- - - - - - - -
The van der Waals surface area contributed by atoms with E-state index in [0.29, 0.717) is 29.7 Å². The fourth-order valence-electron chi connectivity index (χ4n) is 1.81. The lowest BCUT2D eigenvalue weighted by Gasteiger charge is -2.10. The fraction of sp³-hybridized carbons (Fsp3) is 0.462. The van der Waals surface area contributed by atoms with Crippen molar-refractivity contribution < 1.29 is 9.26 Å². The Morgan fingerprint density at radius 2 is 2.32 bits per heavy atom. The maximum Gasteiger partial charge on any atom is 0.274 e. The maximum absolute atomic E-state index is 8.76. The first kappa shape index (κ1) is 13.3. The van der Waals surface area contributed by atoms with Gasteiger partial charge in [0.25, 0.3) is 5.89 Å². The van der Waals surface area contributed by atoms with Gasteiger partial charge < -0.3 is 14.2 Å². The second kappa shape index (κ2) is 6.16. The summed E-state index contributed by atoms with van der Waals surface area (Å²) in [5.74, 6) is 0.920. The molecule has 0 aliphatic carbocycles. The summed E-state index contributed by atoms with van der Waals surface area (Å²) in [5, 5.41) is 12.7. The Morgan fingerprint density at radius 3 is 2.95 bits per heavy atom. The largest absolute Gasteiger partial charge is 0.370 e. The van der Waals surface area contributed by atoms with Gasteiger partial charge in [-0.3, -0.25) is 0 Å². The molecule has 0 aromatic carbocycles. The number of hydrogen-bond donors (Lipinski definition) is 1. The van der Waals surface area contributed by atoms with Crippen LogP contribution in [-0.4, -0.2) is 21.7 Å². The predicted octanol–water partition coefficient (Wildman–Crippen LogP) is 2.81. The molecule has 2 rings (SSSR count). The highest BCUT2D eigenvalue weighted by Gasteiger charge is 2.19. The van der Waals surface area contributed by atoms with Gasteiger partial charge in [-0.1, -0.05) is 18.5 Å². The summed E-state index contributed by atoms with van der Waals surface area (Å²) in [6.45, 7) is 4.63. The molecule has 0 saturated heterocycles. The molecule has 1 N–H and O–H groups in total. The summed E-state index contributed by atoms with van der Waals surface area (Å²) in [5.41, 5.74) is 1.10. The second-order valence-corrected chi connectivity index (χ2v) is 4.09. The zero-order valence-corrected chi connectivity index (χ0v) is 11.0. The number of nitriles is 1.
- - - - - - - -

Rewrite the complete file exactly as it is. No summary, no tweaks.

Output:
The van der Waals surface area contributed by atoms with E-state index in [0.29, 0.717) is 29.7 Å². The fourth-order valence-electron chi connectivity index (χ4n) is 1.81. The lowest BCUT2D eigenvalue weighted by Gasteiger charge is -2.10. The fraction of sp³-hybridized carbons (Fsp3) is 0.462. The van der Waals surface area contributed by atoms with Crippen molar-refractivity contribution < 1.29 is 9.26 Å². The Morgan fingerprint density at radius 2 is 2.32 bits per heavy atom. The maximum Gasteiger partial charge on any atom is 0.274 e. The maximum absolute atomic E-state index is 8.76. The first kappa shape index (κ1) is 13.3. The van der Waals surface area contributed by atoms with Gasteiger partial charge in [0.25, 0.3) is 5.89 Å². The van der Waals surface area contributed by atoms with Gasteiger partial charge < -0.3 is 14.2 Å². The second kappa shape index (κ2) is 6.16. The summed E-state index contributed by atoms with van der Waals surface area (Å²) in [5.74, 6) is 0.920. The molecule has 0 aliphatic carbocycles. The summed E-state index contributed by atoms with van der Waals surface area (Å²) in [5, 5.41) is 12.7. The Morgan fingerprint density at radius 3 is 2.95 bits per heavy atom. The largest absolute Gasteiger partial charge is 0.370 e. The van der Waals surface area contributed by atoms with Gasteiger partial charge in [-0.3, -0.25) is 0 Å². The molecule has 0 aromatic carbocycles. The number of hydrogen-bond donors (Lipinski definition) is 1. The van der Waals surface area contributed by atoms with Crippen LogP contribution in [-0.4, -0.2) is 21.7 Å². The predicted octanol–water partition coefficient (Wildman–Crippen LogP) is 2.81. The molecule has 2 rings (SSSR count). The highest BCUT2D eigenvalue weighted by Gasteiger charge is 2.19. The van der Waals surface area contributed by atoms with Gasteiger partial charge in [-0.1, -0.05) is 18.5 Å². The summed E-state index contributed by atoms with van der Waals surface area (Å²) in [6.45, 7) is 4.63. The molecule has 0 saturated heterocycles. The molecule has 1 N–H and O–H groups in total. The summed E-state index contributed by atoms with van der Waals surface area (Å²) in [5.41, 5.74) is 1.10. The second-order valence-corrected chi connectivity index (χ2v) is 4.09. The zero-order valence-corrected chi connectivity index (χ0v) is 11.0. The number of nitriles is 1.